Fibaro Flood and Temperature Sensor REVIEW
There are a lot of things you have to take into consideration when you become a homeowner. For one thing, you have to take care of your own maintenance. When I bought my house, I was moving from an apartment where all I had to do was call the manager of the building to have something repaired. It was a bit of a shock to the system when I suddenly owned my home and had to complete all the repairs without assistance. At one point, we discovered that there was a leak in our crawl space (one of the pipes was old and clogged) and after its repair it caused a backup in our entire system. The clothing washer ended up flooding our kitchen and it happened when we weren’t at home, too. That was one of those situations where it would have been great to have a ‘heads up’ when it first happened because we could have stopped the water from spreading. That’s where the Flood Sensor from Fibaro comes into play.
The Flood Sensor is a water leak and temperature sensor. It measures 71mm x 29.3mm and is rounded like a small dome. This particular sensor is HomeKit compatible and so you can ask Siri about the temperature in the sensor’s location if you like. Fibaro actually created two models of the Flood Sensor — one for HomeKit users and one for Z-Wave controllers. This way they could be used by more people. The system immediately pushes notifications to your mobile phone when a leak is detected or tampering has occurred. The sensor is buoyant so if the leak is large enough, the sensor will end up floating. After it detects a leak, the system equipped with electrovalves (Z-Wave) will close the water supply to minimize damage. Because of its small size, the Flood Sensor can be placed nearly anywhere. It also works in conjunction with heated floors. The Flood Sensor will detect the temperature and control floor heating as needed.
- Leak sensor
- Sound alarm
- Temperature sensor
- Tamper alert
- Telescopic stands
- Light indicator
- Bluetooth communication
- 2 years battery life
- Simple scene activation
- Voice control through Apple Siri
- Works with Apple devices iOS 9 and higher
- Sharing Home function
The setup of the Flood Sensor was surprisingly easy. There are no complicated instructions or parts assembly that needs to happen. You do have to twist open the top and pull out a strip of paper to activate the battery connection. Once you do, the sensor is ready to pair to the app. It’s free to download and it will connect easily to HomeKit. The first thing the app will signal you to do is to Create Your Home if you haven’t already. Mine was already created so I just selected “My Home” and moved through the app’s instructions.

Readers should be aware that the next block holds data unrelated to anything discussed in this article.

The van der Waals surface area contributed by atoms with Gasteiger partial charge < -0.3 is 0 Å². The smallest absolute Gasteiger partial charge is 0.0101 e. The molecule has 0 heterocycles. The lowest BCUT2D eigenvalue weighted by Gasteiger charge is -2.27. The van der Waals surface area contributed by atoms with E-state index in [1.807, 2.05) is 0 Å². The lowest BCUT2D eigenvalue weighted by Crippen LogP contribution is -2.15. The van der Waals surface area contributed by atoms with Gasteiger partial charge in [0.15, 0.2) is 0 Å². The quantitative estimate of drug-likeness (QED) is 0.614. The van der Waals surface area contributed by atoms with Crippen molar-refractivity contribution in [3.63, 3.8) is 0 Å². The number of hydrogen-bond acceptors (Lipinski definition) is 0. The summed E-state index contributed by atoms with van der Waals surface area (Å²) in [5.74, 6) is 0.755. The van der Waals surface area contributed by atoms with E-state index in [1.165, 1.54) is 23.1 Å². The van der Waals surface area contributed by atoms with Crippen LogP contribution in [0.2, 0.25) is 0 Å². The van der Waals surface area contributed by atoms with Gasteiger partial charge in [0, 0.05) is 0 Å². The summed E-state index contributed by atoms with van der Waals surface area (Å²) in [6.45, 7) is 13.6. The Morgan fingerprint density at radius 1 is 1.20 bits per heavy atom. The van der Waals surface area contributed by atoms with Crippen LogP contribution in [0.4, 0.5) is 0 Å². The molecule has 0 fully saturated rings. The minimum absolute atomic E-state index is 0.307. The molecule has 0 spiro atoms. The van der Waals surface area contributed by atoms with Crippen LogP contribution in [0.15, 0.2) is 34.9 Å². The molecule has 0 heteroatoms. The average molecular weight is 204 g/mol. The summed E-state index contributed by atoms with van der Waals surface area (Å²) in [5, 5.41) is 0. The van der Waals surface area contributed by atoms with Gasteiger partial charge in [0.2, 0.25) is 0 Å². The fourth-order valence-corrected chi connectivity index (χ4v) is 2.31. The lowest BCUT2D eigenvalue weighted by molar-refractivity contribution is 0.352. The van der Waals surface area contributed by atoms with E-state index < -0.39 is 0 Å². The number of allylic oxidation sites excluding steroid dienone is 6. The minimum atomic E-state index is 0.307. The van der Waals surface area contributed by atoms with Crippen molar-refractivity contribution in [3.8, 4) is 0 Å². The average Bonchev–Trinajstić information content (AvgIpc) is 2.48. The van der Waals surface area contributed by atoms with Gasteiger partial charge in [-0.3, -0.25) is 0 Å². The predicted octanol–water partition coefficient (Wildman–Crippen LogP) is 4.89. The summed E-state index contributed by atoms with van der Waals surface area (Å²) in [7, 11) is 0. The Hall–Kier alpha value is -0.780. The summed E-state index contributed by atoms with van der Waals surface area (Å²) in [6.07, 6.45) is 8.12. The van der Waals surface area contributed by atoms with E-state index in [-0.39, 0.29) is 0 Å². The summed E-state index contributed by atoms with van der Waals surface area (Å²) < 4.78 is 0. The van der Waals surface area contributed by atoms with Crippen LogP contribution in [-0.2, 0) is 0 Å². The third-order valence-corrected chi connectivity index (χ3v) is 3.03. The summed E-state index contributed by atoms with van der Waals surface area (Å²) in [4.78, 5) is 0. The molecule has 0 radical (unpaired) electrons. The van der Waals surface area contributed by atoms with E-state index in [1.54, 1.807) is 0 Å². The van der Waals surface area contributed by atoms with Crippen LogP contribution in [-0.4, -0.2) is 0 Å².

If you select a home that is already created, all the smart devices that are controlled by HomeKit will appear within the Fibaro app. If the Flood Sensor is activated, it should appear on the menu when you select the “+” to add a new accessory. Once you select the Flood Sensor, you will be asked to scan its HomeKit code, which can be found on the back of the Quick Start Guide. The process at this point is very similar to what you find with other HomeKit devices. You select which room it’s going to go into and then label what the services should be called by Siri.
I actually found this app to be rather refreshing in comparison to other HomeKit compatible device apps. Each of the devices had their own icon within the Fibaro app. I found this made it easier to find devices within the menus.
When it came to operation of the Flood Sensor, I found that it was pretty accurate regarding the temperature sensor. It was reading 74º in a room where another temperature sensor was. The other sensor provided a 72º temperature reading, which I thought was close enough to consider the Flood Sensor temperature to be accurate. The sensor has a tamper alarm on it. At first, I didn’t know why it would have that. Then I thought, if you place the sensor in a certain place and it gets moved, then you would be notified of that and could check its placement again. The tamper alarm was actually quite sensitive. I picked up the sensor and tapped one of the prongs on the bottom. It was accidental, but it still made the tamper alarm go off. The sensor emitted a simple beeping sound and a notification flashed across the the iPhone’s screen.
When it came to testing the actual flood sensor part of the Flood Sensor, I though it made sense to place it in the floor of our shower and gently run some water from the back of the shower to the front so that there was a steady flow of water. The sensor’s alarm went off immediately after water touched the metal feet and a push notification popped up on my phone. I was really surprised at how accurate that sensor was and when I pulled it out of the water, it immediately stopped. I really thought that maybe the unit would have to be submerged or partially submerged in order to trip the sensor, but that is not the case. If the sensor was sitting on a table and glass of water was spilled, that would trip the sensor. It was really a very small amount. I was impressed with its accuracy and notification system.
I’ve had a lot of experience with environmental sensors and I sometimes it doesn’t seem that you will ever get use out of them. The Flood Sensor is a great option for people who have older homes and need to be aware of when there is water in a crawl space or if maybe the water heater has become faulty. It’s easy to set up and monitoring is maintenance-free. It works. It’s that simple.
Originally published at macsources.com on March 29, 2019.